Veterinary hospital design honed by experience

September 8, 2020
Sarah A. Moser

dvm360, dvm360 September 2020, Volume 51, Issue 9

Nearly 40 years of practice ownership gave this veterinarian a clear picture of what he wanted in his brand-new facility.

An old gas station—a mere 800 square feet—housed the original Deer Park Animal Hospital in Deer Park, Texas. Dale Lonsford, DVM, joined this mixed-animal practice in its early days, around 1978. The practice called this tiny place its home until 1986, when Dr. Lonsford bought it as well as another practice. He moved into the second practice, which was 3500 sq ft, and combined the 2 clinics, focusing mostly on small animals at that time. That space served him well until 2005, when he moved the practice to a 4500-sq-ft print shop that he remodeled into a more spacious veterinary hospital.

In 2012, Charmel Rodick, DVM, CVPM—Dr. Lonsford’s daughter—joined her father as co-owner after practicing elsewhere for 10 years. By this time, the practice was growing by leaps and bounds, and it soon became evident that a bigger space was needed again. “And this time, we knew exactly what we wanted,” Dr. Lonsford says.

A clear plan with detailed objectives drove the design for the latest incarnation of Deer Park Animal Hospital, which earned a Merit Award in the 2020 dvm360 Hospital Design Competition. Best of all, because the hospital finally has the design and space it so desperately needed, Dr. Lonsford doesn’t think another build will be necessary for a long, long time.

Wish list granted

Must-have amenities in the new facility are best categorized under 4 purposes: patient care and comfort; client convenience and appreciation; clinical efficiency; and staff comfort and pride in their workplace. The doctors at the practice came prepared with a detailed list of everything they wanted the hospital to include, and this list shaped the overall design of the hospital. A few of the top requested features were:

  • An entry vestibule to keep the lobby cool and cut down on air-conditioning costs

  • An employee lounge with windows
  • An exotics ward and a hospital ward
  • An intensive care unit suite adjoining the treatment area with a glass-paneled door and windows to better monitor patients. “My first impression of this design element was that it would be noisy, but we like it and it better allows us to keep an eye on patients hospitalized for the day,” Dr. Lonsford says.
  • At least 6 exam rooms, plus 1 for comfort and consultation. Three of those rooms include a lift table for handling larger dogs.
  • A special procedures room for performing endoscopy, ultrasound, and more. “Our biggest use of this space is for animals that are disagreeable, because we can take them into a…[quieter] room with subdued lighting,” says Dr. Lonsford. “Also, the female doctors wanted this space for nursing or pumping for their babies, because the room has no windows [but has] subdued lighting and locks for privacy.”
  • A “beachfront” recovery area in the treatment room, which allows postsurgical patients to lie on the floor within easy reach of staff for monitoring. “The architect recommended putting a glass barrier around the area as well as glass walls that come up 3 feet so we can easily look over and check our patients, who rest on baby mattresses,” Dr. Lonsford explains.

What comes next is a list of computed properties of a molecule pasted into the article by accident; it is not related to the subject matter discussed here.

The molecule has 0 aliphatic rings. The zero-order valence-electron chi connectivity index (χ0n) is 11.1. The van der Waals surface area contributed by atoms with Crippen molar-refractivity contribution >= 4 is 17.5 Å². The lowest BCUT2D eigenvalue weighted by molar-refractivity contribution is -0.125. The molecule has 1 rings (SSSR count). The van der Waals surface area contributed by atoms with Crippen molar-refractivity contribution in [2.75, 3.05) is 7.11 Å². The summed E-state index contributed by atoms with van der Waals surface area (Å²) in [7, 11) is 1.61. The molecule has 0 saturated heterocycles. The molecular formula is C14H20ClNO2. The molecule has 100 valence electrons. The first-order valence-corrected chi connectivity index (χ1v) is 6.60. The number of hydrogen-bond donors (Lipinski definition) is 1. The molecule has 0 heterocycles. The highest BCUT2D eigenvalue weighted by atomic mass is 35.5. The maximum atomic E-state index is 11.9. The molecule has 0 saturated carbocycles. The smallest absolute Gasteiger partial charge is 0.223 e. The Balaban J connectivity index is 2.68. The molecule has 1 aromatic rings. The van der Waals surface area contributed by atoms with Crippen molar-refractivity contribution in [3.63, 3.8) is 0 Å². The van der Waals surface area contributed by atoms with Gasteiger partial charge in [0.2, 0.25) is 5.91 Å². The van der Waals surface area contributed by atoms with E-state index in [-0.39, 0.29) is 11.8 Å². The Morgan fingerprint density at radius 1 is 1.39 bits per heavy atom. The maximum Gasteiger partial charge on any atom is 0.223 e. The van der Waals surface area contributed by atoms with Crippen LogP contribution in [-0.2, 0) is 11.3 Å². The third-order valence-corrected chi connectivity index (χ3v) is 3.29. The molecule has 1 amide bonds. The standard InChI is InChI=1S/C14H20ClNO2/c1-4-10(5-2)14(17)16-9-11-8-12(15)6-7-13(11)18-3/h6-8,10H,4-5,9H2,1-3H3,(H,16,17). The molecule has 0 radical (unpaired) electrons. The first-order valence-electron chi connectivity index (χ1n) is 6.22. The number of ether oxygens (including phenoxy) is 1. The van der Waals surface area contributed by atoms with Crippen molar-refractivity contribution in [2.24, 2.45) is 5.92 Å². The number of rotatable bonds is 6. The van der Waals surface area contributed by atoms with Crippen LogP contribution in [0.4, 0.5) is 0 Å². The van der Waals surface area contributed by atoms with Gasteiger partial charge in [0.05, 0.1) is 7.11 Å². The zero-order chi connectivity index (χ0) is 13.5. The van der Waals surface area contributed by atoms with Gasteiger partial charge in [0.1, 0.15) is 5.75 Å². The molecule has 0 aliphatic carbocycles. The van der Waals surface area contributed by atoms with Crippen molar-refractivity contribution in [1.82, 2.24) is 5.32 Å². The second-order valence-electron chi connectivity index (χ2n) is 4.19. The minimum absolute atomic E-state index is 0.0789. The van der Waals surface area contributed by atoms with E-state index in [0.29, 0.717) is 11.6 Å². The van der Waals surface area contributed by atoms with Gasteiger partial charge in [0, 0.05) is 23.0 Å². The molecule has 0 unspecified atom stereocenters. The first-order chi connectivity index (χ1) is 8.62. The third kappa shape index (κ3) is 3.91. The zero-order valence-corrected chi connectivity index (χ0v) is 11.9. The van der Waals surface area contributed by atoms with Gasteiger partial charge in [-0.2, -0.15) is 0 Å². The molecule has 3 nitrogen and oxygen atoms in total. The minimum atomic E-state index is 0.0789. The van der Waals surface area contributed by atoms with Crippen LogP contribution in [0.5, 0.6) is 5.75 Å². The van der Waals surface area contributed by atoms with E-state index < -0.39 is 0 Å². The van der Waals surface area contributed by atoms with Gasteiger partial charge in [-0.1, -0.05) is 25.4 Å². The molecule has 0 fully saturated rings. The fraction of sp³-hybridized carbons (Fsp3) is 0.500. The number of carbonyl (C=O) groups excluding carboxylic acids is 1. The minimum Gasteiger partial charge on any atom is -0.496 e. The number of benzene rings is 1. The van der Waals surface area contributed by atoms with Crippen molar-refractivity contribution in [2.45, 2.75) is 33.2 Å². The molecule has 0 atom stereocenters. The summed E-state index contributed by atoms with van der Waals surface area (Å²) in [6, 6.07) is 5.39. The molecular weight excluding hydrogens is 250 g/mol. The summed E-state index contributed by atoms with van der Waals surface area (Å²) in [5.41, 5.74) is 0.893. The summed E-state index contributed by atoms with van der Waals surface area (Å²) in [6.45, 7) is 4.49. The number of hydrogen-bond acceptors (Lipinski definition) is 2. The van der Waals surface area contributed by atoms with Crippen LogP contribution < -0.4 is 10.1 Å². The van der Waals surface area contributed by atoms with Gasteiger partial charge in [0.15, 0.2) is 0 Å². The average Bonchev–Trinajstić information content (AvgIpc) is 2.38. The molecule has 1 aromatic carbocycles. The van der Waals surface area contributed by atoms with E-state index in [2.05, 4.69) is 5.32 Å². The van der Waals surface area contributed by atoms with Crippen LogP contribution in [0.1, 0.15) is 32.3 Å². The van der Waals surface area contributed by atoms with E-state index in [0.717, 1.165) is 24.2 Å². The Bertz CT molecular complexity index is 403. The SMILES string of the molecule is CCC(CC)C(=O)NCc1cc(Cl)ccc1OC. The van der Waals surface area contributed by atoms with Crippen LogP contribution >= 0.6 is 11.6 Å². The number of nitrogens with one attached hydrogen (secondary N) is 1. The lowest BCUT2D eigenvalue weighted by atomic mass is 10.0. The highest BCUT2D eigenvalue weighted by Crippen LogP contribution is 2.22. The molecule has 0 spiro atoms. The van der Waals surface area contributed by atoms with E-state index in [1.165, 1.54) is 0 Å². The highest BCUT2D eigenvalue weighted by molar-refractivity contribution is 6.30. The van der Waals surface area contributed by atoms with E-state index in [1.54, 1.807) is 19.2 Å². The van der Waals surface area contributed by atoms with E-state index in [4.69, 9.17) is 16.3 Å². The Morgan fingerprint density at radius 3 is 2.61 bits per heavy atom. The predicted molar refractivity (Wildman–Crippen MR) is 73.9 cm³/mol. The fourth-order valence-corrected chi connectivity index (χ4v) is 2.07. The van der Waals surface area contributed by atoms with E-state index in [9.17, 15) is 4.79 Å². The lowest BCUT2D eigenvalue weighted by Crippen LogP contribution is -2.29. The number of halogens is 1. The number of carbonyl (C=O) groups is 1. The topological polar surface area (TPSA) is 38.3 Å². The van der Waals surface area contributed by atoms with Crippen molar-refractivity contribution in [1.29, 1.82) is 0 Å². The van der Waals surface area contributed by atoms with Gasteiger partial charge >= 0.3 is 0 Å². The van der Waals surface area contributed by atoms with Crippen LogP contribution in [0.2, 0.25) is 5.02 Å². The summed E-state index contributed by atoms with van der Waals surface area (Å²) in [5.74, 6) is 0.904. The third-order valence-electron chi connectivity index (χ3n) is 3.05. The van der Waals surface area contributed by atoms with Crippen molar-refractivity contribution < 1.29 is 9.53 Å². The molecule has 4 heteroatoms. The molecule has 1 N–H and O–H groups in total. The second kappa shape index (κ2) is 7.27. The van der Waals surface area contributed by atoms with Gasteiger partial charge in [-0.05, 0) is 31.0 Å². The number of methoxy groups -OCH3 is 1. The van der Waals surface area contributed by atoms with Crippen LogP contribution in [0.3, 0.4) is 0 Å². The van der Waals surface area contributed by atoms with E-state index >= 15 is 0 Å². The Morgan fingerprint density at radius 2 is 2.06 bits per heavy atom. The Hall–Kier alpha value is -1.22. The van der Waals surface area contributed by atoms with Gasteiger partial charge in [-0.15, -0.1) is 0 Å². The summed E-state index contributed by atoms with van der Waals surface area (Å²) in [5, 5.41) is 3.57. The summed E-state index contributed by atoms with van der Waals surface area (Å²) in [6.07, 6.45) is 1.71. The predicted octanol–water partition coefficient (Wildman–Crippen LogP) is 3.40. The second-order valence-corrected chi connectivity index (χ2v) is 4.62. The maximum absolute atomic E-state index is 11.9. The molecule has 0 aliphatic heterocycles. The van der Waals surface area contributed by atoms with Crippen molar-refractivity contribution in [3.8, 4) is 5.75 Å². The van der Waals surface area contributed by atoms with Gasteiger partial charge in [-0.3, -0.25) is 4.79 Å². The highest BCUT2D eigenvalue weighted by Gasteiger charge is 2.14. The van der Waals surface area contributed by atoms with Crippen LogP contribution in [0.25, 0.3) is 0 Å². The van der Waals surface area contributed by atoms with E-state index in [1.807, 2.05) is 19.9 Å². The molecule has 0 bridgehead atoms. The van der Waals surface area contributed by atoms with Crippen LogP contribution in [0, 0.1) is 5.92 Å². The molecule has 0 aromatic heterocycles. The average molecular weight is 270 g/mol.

• Storage space for anesthetic, dental, ultrasound, and laser equipment. “Basically, I wanted a parking space for all the equipment so it can be pushed out of the way when not needed,” he says. “We have all the equipment on casters and push it into an open area in the treatment room when we need it.”

Overcoming obstacles

A clear design plan didn’t safeguard Deer Park Animal Hospital against a handful of challenges along the way. Dr. Lonsford offers this piece of advice: “When the city says they have utilities at the location where you plan to build, verify that they mean all utilities,” he says. In his case, the city meant that water and sewer lines were available, but not gas, telephone, or electricity, and that created an expensive and time-consuming challenge.

The detention ponds on the property also caused some trouble. “When I bought the land, I thought an acre would be plenty—it’s double what we had before—but it gets eaten up quickly when you add in drainage,” he says. The design called for a pond both in the front and back of the practice, cutting into space Dr. Lonsford had hoped to use for parking. He is now looking to buy some land adjacent to the practice to add more parking spots.

Lastly, it took more than 3 months after they moved in to get the fiber optic cable wired to the practice and connected to the system. “Some [utility companies] move on their own schedule, and there was nothing I could do about this issue,” he says.

Challenge yourself

In 2015, Dr. Lonsford learned this key piece of advice at a veterinary conference: One way to figure out how big your hospital should be is to build so that your mortgage will cost you about 7% of your gross income. But you also need to factor in growth that will come with a new practice, so he was advised to build to 10% to 15% of his gross income to start with, assuming that within 5 years of growth that number would come back down to 7%.

“That guideline helped us feel comfortable with the size we needed and our anticipated growth. Sure enough, we are right about 9% of gross income right now, a year into owning the practice,” he says. “I’m very pleased with how this worked out for us. Those numbers challenged us a bit, but it was doable. If it’s not challenging you a bit, you probably built too small; if it’s becoming a huge burden, you probably built too big. We think we built just right.”

Sarah A. Moser is a freelance writer in Lenexa, Kansas.

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